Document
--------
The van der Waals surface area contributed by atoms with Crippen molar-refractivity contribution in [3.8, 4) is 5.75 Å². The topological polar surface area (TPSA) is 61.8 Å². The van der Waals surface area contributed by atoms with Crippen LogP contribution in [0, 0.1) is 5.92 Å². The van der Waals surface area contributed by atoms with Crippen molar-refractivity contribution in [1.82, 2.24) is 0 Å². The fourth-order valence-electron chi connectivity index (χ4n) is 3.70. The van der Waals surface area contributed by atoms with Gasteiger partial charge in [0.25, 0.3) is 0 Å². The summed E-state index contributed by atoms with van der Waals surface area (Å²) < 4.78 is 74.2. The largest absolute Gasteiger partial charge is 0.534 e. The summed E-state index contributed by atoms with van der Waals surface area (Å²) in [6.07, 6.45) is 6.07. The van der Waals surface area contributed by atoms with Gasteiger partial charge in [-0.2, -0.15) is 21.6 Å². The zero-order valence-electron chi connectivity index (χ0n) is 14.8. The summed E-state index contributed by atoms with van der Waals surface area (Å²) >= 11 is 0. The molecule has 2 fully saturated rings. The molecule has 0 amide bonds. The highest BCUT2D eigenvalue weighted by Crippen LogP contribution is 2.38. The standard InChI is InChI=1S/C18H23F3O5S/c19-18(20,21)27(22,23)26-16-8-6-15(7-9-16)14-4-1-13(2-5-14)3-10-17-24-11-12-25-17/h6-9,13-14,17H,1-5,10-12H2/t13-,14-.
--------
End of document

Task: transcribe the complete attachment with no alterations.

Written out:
The van der Waals surface area contributed by atoms with Crippen molar-refractivity contribution in [3.8, 4) is 5.75 Å². The topological polar surface area (TPSA) is 61.8 Å². The van der Waals surface area contributed by atoms with Crippen LogP contribution in [0, 0.1) is 5.92 Å². The van der Waals surface area contributed by atoms with Crippen molar-refractivity contribution in [1.82, 2.24) is 0 Å². The fourth-order valence-electron chi connectivity index (χ4n) is 3.70. The van der Waals surface area contributed by atoms with Gasteiger partial charge in [0.25, 0.3) is 0 Å². The summed E-state index contributed by atoms with van der Waals surface area (Å²) < 4.78 is 74.2. The largest absolute Gasteiger partial charge is 0.534 e. The summed E-state index contributed by atoms with van der Waals surface area (Å²) in [6.07, 6.45) is 6.07. The van der Waals surface area contributed by atoms with Gasteiger partial charge in [-0.2, -0.15) is 21.6 Å². The zero-order valence-electron chi connectivity index (χ0n) is 14.8. The summed E-state index contributed by atoms with van der Waals surface area (Å²) >= 11 is 0. The molecule has 2 fully saturated rings. The molecule has 0 amide bonds. The highest BCUT2D eigenvalue weighted by Crippen LogP contribution is 2.38. The standard InChI is InChI=1S/C18H23F3O5S/c19-18(20,21)27(22,23)26-16-8-6-15(7-9-16)14-4-1-13(2-5-14)3-10-17-24-11-12-25-17/h6-9,13-14,17H,1-5,10-12H2/t13-,14-.